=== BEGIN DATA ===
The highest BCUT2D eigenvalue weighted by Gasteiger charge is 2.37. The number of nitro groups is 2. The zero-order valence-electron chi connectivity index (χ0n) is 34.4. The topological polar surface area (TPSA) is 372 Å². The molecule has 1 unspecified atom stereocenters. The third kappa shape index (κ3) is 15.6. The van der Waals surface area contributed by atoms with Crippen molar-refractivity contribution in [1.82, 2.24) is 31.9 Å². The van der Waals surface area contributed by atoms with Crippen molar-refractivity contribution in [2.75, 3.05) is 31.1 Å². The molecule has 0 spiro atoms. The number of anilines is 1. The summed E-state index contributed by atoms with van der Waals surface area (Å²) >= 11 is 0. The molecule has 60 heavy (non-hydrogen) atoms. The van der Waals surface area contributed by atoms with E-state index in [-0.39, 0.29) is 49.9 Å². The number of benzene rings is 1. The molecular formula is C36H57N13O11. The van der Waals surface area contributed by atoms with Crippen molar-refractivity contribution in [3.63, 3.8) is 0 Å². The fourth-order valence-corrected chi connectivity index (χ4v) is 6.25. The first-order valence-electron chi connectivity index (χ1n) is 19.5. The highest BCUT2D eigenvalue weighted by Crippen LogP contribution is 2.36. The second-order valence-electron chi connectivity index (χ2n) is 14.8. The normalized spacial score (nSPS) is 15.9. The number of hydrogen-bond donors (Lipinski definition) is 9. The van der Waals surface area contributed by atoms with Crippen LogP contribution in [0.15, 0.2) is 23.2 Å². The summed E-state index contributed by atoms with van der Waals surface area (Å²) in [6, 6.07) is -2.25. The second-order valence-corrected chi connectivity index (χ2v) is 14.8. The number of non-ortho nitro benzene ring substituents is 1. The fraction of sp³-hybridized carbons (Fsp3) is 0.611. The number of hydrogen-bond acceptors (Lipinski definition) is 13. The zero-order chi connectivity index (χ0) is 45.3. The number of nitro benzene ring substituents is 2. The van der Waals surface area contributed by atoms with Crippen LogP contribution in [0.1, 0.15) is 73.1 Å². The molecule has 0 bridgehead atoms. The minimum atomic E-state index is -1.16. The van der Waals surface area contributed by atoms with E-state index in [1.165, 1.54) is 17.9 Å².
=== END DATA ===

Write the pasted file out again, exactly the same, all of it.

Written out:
The highest BCUT2D eigenvalue weighted by Gasteiger charge is 2.37. The number of nitro groups is 2. The zero-order valence-electron chi connectivity index (χ0n) is 34.4. The topological polar surface area (TPSA) is 372 Å². The molecule has 1 unspecified atom stereocenters. The third kappa shape index (κ3) is 15.6. The van der Waals surface area contributed by atoms with Crippen molar-refractivity contribution in [1.82, 2.24) is 31.9 Å². The van der Waals surface area contributed by atoms with Crippen molar-refractivity contribution in [2.75, 3.05) is 31.1 Å². The molecule has 0 spiro atoms. The number of anilines is 1. The summed E-state index contributed by atoms with van der Waals surface area (Å²) >= 11 is 0. The molecule has 60 heavy (non-hydrogen) atoms. The van der Waals surface area contributed by atoms with E-state index in [-0.39, 0.29) is 49.9 Å². The number of benzene rings is 1. The molecular formula is C36H57N13O11. The van der Waals surface area contributed by atoms with Crippen molar-refractivity contribution in [3.63, 3.8) is 0 Å². The fourth-order valence-corrected chi connectivity index (χ4v) is 6.25. The first-order valence-electron chi connectivity index (χ1n) is 19.5. The highest BCUT2D eigenvalue weighted by Crippen LogP contribution is 2.36. The second-order valence-electron chi connectivity index (χ2n) is 14.8. The normalized spacial score (nSPS) is 15.9. The number of hydrogen-bond donors (Lipinski definition) is 9. The van der Waals surface area contributed by atoms with Crippen LogP contribution in [0.15, 0.2) is 23.2 Å². The summed E-state index contributed by atoms with van der Waals surface area (Å²) in [6, 6.07) is -2.25. The second-order valence-corrected chi connectivity index (χ2v) is 14.8. The number of non-ortho nitro benzene ring substituents is 1. The fraction of sp³-hybridized carbons (Fsp3) is 0.611. The number of hydrogen-bond acceptors (Lipinski definition) is 13. The zero-order chi connectivity index (χ0) is 45.3. The number of nitro benzene ring substituents is 2. The van der Waals surface area contributed by atoms with Crippen LogP contribution in [0.1, 0.15) is 73.1 Å². The molecule has 0 bridgehead atoms. The minimum atomic E-state index is -1.16. The van der Waals surface area contributed by atoms with E-state index in [1.165, 1.54) is 17.9 Å².